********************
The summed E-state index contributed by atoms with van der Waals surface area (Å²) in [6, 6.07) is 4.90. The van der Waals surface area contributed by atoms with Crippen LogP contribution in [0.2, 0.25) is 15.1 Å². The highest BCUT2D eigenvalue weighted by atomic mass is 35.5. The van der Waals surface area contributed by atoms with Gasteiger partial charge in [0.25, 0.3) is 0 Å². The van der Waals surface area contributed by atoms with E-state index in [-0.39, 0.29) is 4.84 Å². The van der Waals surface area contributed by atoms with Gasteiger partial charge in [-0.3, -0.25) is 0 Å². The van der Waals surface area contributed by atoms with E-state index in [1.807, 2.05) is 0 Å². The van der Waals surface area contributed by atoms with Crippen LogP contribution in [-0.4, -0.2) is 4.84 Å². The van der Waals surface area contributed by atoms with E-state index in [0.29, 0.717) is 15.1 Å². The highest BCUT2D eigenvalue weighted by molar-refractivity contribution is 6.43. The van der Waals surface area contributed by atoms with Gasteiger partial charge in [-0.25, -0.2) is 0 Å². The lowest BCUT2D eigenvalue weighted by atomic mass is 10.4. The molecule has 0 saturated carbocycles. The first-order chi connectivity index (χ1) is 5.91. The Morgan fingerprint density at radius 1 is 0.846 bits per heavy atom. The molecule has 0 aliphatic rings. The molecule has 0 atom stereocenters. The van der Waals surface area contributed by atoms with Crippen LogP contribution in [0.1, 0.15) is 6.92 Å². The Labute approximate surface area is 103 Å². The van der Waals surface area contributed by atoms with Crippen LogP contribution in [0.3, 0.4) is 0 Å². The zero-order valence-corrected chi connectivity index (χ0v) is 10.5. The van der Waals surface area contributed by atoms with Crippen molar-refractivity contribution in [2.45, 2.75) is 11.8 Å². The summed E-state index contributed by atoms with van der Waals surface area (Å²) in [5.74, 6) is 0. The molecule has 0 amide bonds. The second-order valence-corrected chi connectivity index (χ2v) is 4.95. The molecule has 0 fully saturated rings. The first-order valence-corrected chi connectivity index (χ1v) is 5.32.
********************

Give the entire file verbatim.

The summed E-state index contributed by atoms with van der Waals surface area (Å²) in [6, 6.07) is 4.90. The van der Waals surface area contributed by atoms with Crippen LogP contribution in [0.2, 0.25) is 15.1 Å². The highest BCUT2D eigenvalue weighted by atomic mass is 35.5. The van der Waals surface area contributed by atoms with Gasteiger partial charge in [0.25, 0.3) is 0 Å². The van der Waals surface area contributed by atoms with E-state index in [-0.39, 0.29) is 4.84 Å². The van der Waals surface area contributed by atoms with Gasteiger partial charge in [-0.3, -0.25) is 0 Å². The van der Waals surface area contributed by atoms with E-state index in [1.807, 2.05) is 0 Å². The van der Waals surface area contributed by atoms with Crippen LogP contribution in [-0.4, -0.2) is 4.84 Å². The van der Waals surface area contributed by atoms with E-state index in [0.29, 0.717) is 15.1 Å². The highest BCUT2D eigenvalue weighted by molar-refractivity contribution is 6.43. The van der Waals surface area contributed by atoms with Gasteiger partial charge in [-0.25, -0.2) is 0 Å². The lowest BCUT2D eigenvalue weighted by atomic mass is 10.4. The molecule has 0 saturated carbocycles. The first-order chi connectivity index (χ1) is 5.91. The Morgan fingerprint density at radius 1 is 0.846 bits per heavy atom. The molecule has 0 aliphatic rings. The molecule has 0 atom stereocenters. The van der Waals surface area contributed by atoms with Crippen LogP contribution in [0.1, 0.15) is 6.92 Å². The Labute approximate surface area is 103 Å². The van der Waals surface area contributed by atoms with Crippen LogP contribution in [0.3, 0.4) is 0 Å². The zero-order valence-corrected chi connectivity index (χ0v) is 10.5. The van der Waals surface area contributed by atoms with Crippen molar-refractivity contribution in [2.45, 2.75) is 11.8 Å². The summed E-state index contributed by atoms with van der Waals surface area (Å²) in [5.74, 6) is 0. The molecule has 0 amide bonds. The second-order valence-corrected chi connectivity index (χ2v) is 4.95. The molecule has 0 fully saturated rings. The first-order valence-corrected chi connectivity index (χ1v) is 5.32.